Recently Apple has decided to remove VPN (Virtual Private Network) applications from its app store in China.
The move has triggered much criticism from many in the US who see this as being complacent with a country which imposes strong censorship on its citizens through what is dubbed as its “Great Firewall“. China is one of many countries around the world that censors access to websites that it deems to be a threat to state power. As the Chinese government continues to crack down on the use of VPN software, which has been used to evade content filters by many people in the country, Apple has had to make a tough choice of whether or not to comply with requests to remove VPN applications off of their app store.
Apple chose to remove these applications because they realized that not doing so would greatly reduce their business opportunities in the country. Apple has invested serious capital in the production and sale of their flagship products in China, namely iPhones, iPads, and a whole host of other computers. China is one of the largest markets for Apple, and as the company faces strong competition from more local firms, Apple has chosen the route of remaining careful about running into issues with the Chinese government.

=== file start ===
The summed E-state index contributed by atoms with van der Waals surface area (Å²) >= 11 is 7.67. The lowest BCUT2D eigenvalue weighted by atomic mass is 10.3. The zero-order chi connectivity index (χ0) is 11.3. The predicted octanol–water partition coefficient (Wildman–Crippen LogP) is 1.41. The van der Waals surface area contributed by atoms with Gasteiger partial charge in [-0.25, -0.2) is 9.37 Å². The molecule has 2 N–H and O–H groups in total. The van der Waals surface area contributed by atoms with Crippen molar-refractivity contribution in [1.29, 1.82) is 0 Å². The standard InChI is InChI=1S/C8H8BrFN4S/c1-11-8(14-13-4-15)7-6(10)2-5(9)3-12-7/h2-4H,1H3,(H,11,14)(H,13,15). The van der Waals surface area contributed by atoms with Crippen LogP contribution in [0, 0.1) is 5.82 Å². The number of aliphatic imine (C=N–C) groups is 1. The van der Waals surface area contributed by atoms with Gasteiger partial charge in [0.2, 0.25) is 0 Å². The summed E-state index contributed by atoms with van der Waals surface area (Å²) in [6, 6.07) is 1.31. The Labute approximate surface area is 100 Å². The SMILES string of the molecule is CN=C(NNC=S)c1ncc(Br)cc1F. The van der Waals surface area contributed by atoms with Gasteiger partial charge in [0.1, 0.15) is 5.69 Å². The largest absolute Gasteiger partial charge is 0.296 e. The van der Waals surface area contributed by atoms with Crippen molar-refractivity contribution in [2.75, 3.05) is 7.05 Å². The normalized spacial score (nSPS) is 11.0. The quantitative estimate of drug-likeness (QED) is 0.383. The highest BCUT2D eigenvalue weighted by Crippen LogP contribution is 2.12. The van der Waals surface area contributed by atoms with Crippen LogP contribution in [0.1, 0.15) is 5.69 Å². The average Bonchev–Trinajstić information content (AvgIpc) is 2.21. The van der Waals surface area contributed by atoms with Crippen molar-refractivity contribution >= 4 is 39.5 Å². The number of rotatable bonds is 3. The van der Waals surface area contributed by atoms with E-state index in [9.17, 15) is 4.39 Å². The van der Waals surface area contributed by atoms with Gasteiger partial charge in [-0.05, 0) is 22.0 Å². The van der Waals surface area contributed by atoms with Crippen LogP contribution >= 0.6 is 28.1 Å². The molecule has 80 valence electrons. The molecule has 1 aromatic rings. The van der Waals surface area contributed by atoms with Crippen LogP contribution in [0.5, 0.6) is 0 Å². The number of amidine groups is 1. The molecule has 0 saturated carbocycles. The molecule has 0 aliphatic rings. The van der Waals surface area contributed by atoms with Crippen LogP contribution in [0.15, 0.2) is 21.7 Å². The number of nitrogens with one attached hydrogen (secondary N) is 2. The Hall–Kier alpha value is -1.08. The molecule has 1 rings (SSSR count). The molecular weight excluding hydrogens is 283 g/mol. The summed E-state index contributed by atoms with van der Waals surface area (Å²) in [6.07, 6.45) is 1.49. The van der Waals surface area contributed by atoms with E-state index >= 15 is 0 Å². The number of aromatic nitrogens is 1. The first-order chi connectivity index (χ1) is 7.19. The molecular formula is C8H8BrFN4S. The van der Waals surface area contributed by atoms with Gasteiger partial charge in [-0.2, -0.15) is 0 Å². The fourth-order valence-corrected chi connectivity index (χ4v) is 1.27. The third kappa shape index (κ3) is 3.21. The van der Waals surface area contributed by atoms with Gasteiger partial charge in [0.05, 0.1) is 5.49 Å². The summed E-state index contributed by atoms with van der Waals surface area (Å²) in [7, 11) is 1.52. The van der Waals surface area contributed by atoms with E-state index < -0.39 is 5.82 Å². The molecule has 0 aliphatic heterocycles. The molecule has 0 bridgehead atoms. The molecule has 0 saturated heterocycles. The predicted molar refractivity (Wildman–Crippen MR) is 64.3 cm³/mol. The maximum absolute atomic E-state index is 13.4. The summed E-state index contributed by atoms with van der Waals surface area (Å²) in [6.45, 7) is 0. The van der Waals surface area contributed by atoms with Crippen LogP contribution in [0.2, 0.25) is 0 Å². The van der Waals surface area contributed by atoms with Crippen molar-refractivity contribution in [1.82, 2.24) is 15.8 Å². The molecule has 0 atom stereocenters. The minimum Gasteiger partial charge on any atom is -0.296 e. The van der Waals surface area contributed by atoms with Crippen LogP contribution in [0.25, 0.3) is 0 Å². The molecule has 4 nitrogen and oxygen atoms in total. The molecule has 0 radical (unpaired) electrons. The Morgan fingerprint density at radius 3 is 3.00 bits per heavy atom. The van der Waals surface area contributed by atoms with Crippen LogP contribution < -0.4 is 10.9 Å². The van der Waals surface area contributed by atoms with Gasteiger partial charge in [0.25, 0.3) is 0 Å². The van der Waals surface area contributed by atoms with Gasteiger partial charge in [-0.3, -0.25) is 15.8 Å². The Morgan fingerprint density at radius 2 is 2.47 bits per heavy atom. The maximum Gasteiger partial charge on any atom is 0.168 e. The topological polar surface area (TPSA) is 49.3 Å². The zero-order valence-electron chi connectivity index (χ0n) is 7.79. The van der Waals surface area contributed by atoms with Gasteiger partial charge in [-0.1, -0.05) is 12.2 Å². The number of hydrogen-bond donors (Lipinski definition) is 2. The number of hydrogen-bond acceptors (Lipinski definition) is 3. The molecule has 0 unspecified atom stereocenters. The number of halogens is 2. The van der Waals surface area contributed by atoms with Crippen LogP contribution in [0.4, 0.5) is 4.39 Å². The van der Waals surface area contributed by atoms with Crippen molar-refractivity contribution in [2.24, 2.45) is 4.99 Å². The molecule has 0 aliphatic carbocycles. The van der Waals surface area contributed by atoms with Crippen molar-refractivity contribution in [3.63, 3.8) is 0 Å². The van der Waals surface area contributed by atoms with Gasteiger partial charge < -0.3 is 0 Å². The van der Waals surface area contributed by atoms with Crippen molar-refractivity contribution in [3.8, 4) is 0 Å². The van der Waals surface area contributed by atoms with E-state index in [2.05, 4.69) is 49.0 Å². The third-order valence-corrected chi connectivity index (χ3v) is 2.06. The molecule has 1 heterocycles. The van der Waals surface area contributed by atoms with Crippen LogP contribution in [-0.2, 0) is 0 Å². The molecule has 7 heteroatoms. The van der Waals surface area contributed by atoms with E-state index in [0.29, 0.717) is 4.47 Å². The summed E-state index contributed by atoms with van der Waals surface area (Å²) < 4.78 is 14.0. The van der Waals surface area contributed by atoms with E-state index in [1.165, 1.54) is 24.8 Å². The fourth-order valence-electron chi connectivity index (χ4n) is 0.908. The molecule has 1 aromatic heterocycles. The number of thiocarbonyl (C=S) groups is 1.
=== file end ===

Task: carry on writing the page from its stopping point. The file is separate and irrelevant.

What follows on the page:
Many companies have attempted to challenge the Chinese government’s restrictions with mixed success. Google, for example, tried its best to avoid having to impose censorship on its search engine and services in mainland China. This worked for sometime, when for example, it used a Hong Kong based server to provide search results. However, the Chinese authorities blocked all Google services in the mainland, and now Google is working to return back to the mainland, this time in compliance.
Companies like Apple and Google face these tough decisions everyday, both abroad and in the USA with agencies like the NSA. Therefore, it would be wrong to give such companies a unique amount of blame for choosing to comply with state authorities, when given the circumstances, there would be much to lose. We will have to wait and see how Apple’s decision will effect how other firms in China, whether foreign or domestic, decide to interact with the Chinese government’s regulations.